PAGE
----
According to the Highland study, the plant operated a wastewater treatment facility for sanitary and industrial wastewater and held active permits for wastewater discharge to the Ogeechee River on the south side of the property and also for sludge application on fields on the north end of the property. This is no longer an issue, according to Westberry, because as long as the facility is operating as a wastewater treatment plant, the EPD will not allow any discharge into the river.

A general slope of the property southwest toward the Ogeechee River was noted in the study with an average grade of three to five percent. Two streams run through the property toward the Ogeechee and provide the water flow for the wastewater treatment process into the holding ponds. Although no construction information was available for these ponds, Highland engineers suggested that the age of the ponds, over 30 years, indicates that they are likely unlined. However, according to the Georgia Department of Natural Resources, the Forstmann site is not located in a significant groundwater recharge area and is thought to have a low groundwater pollution susceptibility.

The Phase I study found no evidence of chemical spills, seeps and leachate, or dead or distressed vegetation. However, Highland engineers noted potential contamination of the plant’s solid waste landfill, wastewater treatment facility, dry cleaning solvents/parts washing solvents and above ground storage tanks (AST).

In January 2001, an accident report was filed by Jefferson County Marshal Alan Wasden stating that untreated wastewater was discharging through a breach in the earthen dam separating two of Forstmann’s wastewater treatment ponds. Georgia EPD Environmental Engineer Steve Liotta accompanied Wasden to the site to obtain water samples from pond #1. These samples indicated an unexplained presence of two hazardous chemicals, trichloroethene and cis-1-2-dichloroethene, that exceed EPA established safety levels. The presence of trace amounts of three other hazardous chemicals and nine metals were reported, including a pH level of 4.0 which indicated a level of acidity in the pond in violation of Forstmann’s current wastewater discharge permit.

Additional water samples were taken in late March 2001 from locations upstream and downstream from the plant and from a small field south of the treatment ponds. Samples were also taken from two private wells near the plant. These tests revealed nothing out of the ordinary.

EPD’s Environmental Engineer Trey Cantrell evaluated the site as part of the Hazardous Sites Response Program in April 2001, and it was later placed on the Hazardous Site Inventory (HSI). The following month, the Georgia Attorney General’s office issued claims for an estimated $450,000 in clean- up costs and $1,400 in air emission permit fees to the Forstmann site in response to the ongoing contamination controversy.

EPD is not ready

According to Westberry, EPD was scheduled to review the plant's current status on the HSI list Monday, July 10.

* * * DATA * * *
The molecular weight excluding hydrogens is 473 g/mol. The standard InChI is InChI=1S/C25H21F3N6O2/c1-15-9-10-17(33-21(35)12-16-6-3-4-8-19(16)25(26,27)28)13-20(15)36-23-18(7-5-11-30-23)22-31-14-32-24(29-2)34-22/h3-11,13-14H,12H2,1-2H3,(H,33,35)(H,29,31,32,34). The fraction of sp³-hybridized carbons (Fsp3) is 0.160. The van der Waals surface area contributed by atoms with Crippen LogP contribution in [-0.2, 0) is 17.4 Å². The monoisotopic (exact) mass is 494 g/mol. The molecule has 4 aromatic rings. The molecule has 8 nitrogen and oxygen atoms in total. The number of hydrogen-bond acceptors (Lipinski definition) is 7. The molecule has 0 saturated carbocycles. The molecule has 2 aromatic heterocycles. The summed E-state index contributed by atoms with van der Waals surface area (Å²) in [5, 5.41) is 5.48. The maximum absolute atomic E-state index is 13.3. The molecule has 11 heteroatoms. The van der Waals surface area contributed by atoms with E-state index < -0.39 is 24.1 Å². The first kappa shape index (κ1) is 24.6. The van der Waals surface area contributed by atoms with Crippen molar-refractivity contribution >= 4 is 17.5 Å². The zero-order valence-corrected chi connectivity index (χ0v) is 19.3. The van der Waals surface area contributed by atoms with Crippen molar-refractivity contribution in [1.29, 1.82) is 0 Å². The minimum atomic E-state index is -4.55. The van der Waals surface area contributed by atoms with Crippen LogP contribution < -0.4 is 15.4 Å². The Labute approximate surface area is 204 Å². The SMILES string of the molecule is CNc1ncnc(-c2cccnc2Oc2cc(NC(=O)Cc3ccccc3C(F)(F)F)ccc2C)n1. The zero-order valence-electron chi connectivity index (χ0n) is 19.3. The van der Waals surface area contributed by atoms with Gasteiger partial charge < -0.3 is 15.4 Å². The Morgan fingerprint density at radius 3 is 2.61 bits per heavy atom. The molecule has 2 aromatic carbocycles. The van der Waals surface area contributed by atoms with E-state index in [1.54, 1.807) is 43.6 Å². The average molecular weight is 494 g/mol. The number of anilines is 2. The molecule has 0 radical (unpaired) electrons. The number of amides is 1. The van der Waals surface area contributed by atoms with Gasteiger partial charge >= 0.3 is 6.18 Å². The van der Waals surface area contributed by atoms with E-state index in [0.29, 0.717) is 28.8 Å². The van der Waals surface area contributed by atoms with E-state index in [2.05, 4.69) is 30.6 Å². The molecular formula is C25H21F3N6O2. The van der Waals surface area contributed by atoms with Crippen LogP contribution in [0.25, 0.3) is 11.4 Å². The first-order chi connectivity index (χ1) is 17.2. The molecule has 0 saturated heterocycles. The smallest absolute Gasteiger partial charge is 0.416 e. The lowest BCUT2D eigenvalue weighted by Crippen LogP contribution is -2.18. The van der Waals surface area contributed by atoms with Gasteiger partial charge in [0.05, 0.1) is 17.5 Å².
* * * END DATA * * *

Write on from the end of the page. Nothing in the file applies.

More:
David Reuland, a program manager for EPD's Hazardous Sites Response Program, said Tuesday that the meeting Flint had requested had to be rescheduled. On Jan. 9, 2006, Reuland said EPD issued a notice of deficiency on Flint's compliance status report and requested that it submit one by April. In February Flint requested that they be given until September to submit the report, he said.

However, Reuland suggested that he did not believe the site would be ready to come off the HSI list for some time.

"We have not plans to take them off the HSI list at this time," he said.



Plant could treat septage or restaurant grease, owners say

By Jessica Newberry
Intern

After purchasing the old Forstmann site for only a fraction of its potential industrial value and investing $1 million in clean-up Flint Logistics Management, LLP, is now looking for a way to get the facility productive again.

At the June 28 Jefferson County Board of Commissioners meeting, Flint proposed a resolution which suggested the plant would be used for septage treatment.



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Currently, licensed septic tank pumping businesses in Jefferson County take waste to a facility in Richmond County, according to Jefferson County Health Department Environmental Specialist III Belinda Sheram.

“We have issued an average of 50 permits over the past 10 years for septic tanks,” Sheram said.

A good maintenance practice is to have septic tanks pumped every five years, but most people do not have them pumped unless there is a problem, according to Sheram.

“I don’t believe there would be enough waste county-wide to support having a treatment facility of our own,” she said.

Flint owners have suggested that a new law requiring counties to designate a specific site for septage treatment may spur growth for this industry but would require patronage septage haulers from surrounding counties.

However, in a July 3 tour of the old Forstmann plant, Flint co-owner Charlie Westberry revealed that septage treatment was not the only option under consideration.

“This is one of the most modern waste-water treatment plants in rural America,” said Westberry. “We have several options. There is a lot of interest in biodiesel and ethanol production in Louisville, or we could ultimately have five businesses in the plant by separating the plant into sections.”

With rising fuel costs and diminishing natural resources, interest in biodiesel production is growing because of its lower emissions in comparison with petroleum diesel and because it is made from domestic, renewable resources.